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Entries / Mass Residential Construction (entry)

Mass Residential Construction (entry)

Categories / Architecture/Urban Planning

MASS RESIDENTIAL CONSTRUCTION. Started from the middle of the 1920s with the erection of apartment blocks. The first ones were erected in 1925-27, on Traktornaya Street (in 1927, 140,000 sq. metres of apartment houses were introduced). Living space for each person was strongly regulated at the time (nine square metres per person, according to government standards from the 1970s-80s), as municipal authorities were interested in the maximum reduction of the cost of building apartment blocs for the majority of the population. In the 1920s-30s, this was achieved by the availability of labour and the use of low quality building materials. Constructivist aesthetics determined the appearance of various apartment blocs, including those of Serafimovsky and Ushakovsky beyond the Narva Gate; Palevsky at the Trinity Field in the Nevsky District; Baburinsky and Bateninsky on the Vyborgskaya Side; and Krestovsky in the Primorsky District. The rates for living in apartment blocs were lowered during the second half of the 1930s, when improved planning was also introduced for the buildings. In total, during the second half of the 1920s - 1930s, about 5 million square metres of residential housing was erected in Leningrad. A steep per-capacity increase took place within the residential blocs during industrialization in the middle of the 1950s. From 1956-1960, more than 6 million square metres (from 1951-1955, 2.5 million) of residential housing was introduced. The first multi-entrance large-scale building in Leningrad was built in 102 days in 1955 at 10 Polyarnikov Street (architect A.V. Vasilyev, engineer Z.V. Kaplunov). The first four House Building Centres (HBCs) were introduced in 1959 (later, they appeared in Moscow and other cities). These standard five-story buildings (Khrushchev slum) were marked by high-quality construction and a bare appearance, and to a certain extent they relieved the city's housing crisis. During the end of 1960s, projects were developed according to an "improved" housing model, using dry, mortar-less construction, (9-story multi-section houses, series no. 1LG-6 06; bloc-sections, series no. 1LG-600). In 1974, the first building 137 bloc-section series, designed at the Obukhovsky Centre for Residential Buildings (the 16th workshop of the Lenproject Institute under the supervision of I.N. Kuskov) was assembled on Belgradskaya Street in Kupchino. Throughout the 1970s-80s, this series enabled the creation of residential districts made up of buildings with a variety of heights and capacities. Along with dry mortarless construction dominating the "dormitory districts", a number of typical projects were also built, with brick buildings from 12 to 16 stories. Most trade and shopping centres, children's and educational institutions, and cinema halls erected in new districts were built this way. From in the 1960s, the main growing mass-residential districts were Kupchino, Avtovo, Dachnoe, Ulyanka (in the south of the city), and Grazhdanka, Polyustrovo, and Okhta (in the north). In the 1970s-80s, mass residential construction continued, reaching Uritsk and Sosnovaya Polyana on the west; the right bank of the Neva River; north of the Murinsky Stream; the west section of Vasilievsky Island, and Dekabristov Island (the St. Petersburg Sea Facade); and, on the southwest, the districts of Shuvalovo - Ozerki, and Rzhevka - Porokhovye. From the 1990s, the Primorsky District was actively built up. By the end of the 1980s, 2 million square metres of housing blocs were introduced annually. In 1990, St. Petersburg's residential area made up 90 million square metres (on average 16.7 square metres per person). At the end of 1990s, mass residential building stopped in the city.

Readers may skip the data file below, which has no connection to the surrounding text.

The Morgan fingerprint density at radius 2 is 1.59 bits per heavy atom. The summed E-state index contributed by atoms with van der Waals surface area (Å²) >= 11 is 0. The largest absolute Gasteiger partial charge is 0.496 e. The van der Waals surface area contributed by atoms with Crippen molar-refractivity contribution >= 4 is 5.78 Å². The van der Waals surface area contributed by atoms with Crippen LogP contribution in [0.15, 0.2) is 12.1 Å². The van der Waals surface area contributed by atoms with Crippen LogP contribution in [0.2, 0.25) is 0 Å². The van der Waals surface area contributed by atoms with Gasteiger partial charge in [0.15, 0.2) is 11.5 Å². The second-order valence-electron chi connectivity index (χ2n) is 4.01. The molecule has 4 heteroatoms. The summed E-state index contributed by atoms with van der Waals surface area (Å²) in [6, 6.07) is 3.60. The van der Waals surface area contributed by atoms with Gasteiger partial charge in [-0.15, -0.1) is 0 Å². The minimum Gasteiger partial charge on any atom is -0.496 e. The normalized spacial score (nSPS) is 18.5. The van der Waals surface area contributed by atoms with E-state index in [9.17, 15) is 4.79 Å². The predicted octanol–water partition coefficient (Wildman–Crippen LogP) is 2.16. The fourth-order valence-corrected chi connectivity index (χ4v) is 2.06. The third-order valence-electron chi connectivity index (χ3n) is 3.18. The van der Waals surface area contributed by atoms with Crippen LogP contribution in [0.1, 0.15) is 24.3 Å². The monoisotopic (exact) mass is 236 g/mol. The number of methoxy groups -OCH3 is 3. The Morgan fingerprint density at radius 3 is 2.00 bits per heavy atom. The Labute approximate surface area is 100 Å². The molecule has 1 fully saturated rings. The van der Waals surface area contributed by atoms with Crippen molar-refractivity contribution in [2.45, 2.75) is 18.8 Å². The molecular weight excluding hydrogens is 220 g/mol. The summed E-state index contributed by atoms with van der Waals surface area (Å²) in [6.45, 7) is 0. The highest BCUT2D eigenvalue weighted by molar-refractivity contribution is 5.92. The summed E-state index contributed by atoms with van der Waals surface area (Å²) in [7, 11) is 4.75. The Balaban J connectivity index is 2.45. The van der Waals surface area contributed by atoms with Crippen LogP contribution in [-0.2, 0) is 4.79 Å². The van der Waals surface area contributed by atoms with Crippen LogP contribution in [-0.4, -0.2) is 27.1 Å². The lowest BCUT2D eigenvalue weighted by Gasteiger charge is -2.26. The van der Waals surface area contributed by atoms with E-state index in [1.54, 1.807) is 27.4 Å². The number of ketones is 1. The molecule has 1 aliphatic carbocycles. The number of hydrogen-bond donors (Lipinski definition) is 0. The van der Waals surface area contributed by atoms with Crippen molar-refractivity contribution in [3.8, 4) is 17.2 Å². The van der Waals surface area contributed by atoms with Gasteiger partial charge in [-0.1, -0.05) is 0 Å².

References: Лисовский В. Г. Ленинград: Р-ны новостроек. Л., 1983.

Y. M. Piryutko.

Kaplunov Zinovy V.
Kuskov Ilya Nikolaevich
Vasilyev Alexander Viktorovich

Traktornaya St./Saint Petersburg, city

Лисовский В. Г. Ленинград: Р-ны новостроек. Л., 1983

The subject Index
Integrated House-Building Factory


Residential Blocks (entry)

RESIDENTIAL BLOCKS, a site development system typical for new city districts built in the 1920-30s. Due to an acute demand for accommodations in the mid-1920s, individual home building was replaced by residential blocks - a new type of city